I have been putting together my gear the last couple of weeks and have started packing.  Two weeks to go and I’m off!  Blog post coming on what I’m packing and bringing with me.

And of course, I’m still trying to decide when I should actually fly to Manila.  The trips are a little easier and more difficult to do these days now.  Angelo is bigger and is actually a better travel companion, but then adjusting the vacation to his summer schedule can be a bit heavy on the pocket as it’s peak season on our side of the world.  Still, we take into consideration his request to be able to stay in Manila longer so he can immerse himself in the culture, and more importantly, to get to spend time with family on both sides while there.

Make up happy.  I’ve actually avoided writing about this because I hate posting pictures of myself here.  But one thing I will always be is a make up junkie — something I have been since my teens.   My dream as one is to actually be able to sit in Juan Sarte’s make up chair and see myself magically transformed.  The story behind why Juan Sarte is actually rather long and personal, but his artistry should suffice as an explanation.  I would love to be his apprentice if I had the opportunity or luxury but I’d probably have to fall in line behind hundreds of other aspirants.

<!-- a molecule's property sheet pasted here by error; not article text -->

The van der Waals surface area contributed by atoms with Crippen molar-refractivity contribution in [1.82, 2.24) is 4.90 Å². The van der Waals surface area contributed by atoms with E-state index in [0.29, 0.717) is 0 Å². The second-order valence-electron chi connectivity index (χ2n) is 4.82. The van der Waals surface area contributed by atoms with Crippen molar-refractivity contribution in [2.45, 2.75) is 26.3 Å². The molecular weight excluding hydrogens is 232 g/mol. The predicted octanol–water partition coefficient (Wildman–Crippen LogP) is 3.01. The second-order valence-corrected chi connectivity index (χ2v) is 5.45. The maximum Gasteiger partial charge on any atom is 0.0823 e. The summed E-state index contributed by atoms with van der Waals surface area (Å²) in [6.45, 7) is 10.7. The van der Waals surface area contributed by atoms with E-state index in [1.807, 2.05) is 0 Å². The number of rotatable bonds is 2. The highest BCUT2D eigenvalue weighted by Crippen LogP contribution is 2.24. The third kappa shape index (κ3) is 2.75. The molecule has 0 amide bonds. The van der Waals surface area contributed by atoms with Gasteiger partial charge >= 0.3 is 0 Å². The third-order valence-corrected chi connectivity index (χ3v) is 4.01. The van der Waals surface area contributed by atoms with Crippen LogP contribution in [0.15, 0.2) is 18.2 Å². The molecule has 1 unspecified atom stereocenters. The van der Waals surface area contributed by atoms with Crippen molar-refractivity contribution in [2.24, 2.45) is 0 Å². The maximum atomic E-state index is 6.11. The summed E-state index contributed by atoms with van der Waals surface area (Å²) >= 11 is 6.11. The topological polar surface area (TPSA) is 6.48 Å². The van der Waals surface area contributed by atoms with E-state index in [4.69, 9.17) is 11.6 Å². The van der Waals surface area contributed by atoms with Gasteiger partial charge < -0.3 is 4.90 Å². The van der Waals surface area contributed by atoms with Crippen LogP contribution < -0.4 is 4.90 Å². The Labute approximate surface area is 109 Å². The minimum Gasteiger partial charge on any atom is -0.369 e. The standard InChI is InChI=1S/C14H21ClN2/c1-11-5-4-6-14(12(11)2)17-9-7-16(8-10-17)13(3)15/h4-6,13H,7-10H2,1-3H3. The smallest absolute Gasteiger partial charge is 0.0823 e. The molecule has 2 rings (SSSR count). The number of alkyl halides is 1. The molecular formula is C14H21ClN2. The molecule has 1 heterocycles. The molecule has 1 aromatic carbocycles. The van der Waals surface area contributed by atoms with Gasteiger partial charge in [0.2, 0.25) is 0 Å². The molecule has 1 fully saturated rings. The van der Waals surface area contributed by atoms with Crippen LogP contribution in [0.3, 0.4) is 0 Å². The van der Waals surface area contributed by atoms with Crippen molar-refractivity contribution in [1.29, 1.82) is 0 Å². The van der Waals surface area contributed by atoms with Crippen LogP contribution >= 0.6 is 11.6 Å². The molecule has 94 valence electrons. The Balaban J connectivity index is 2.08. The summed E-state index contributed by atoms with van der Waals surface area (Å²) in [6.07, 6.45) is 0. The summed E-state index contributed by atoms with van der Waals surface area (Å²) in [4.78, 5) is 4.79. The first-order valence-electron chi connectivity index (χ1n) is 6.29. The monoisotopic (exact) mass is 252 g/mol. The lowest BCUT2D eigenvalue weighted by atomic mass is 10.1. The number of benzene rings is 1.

I’ve been experimenting with lip paint and just found a drugstore brand that compares to the fancier and pricier ones.  (Again, blog post coming.)

At 50 and as an Asian, I get so wowed by the fierce and bold reds and pinks I see in the streets of New York, but I am cautious about the colors I wear.  It’s very tricky when you take into account that the colors you wear should agree with your skin tone, and now at 50, your age, so much so that you just have to be discriminating in what you pick.

But make up has always been a source of joy.  You won’t believe how a quick run through the make up counters back home used to make me giddy happy.  These days, it’s as simple as checking out what’s on sale, and patiently running between the samplers and the make up cleansers in ever busy Sephora.

Sew excited!  Pun intended.  So I wrapped up the 6-week beginner sewing class over at Mood Fabrics’ MoodUniversity.  The next set of classes begin next weekend (June 13 for the Adult Advanced Sewing class), but I am going to have to postpone to the fall due to vacation plans.  And yet I’m all gungho about attempting some sewing for me to wear (yes!) this summer and fall.

More on that on the craft blog!

Legal Eaglets in waiting.  Happiness is completing a blog post here — finally!  Goal for the week: two more posts.  Let’s see where that goes.  I owe two of my 39 readers a reply after I got some very touching feedback via email (pinaynewyorker at gmail dot com) and each one deserves its own post.  Hoping.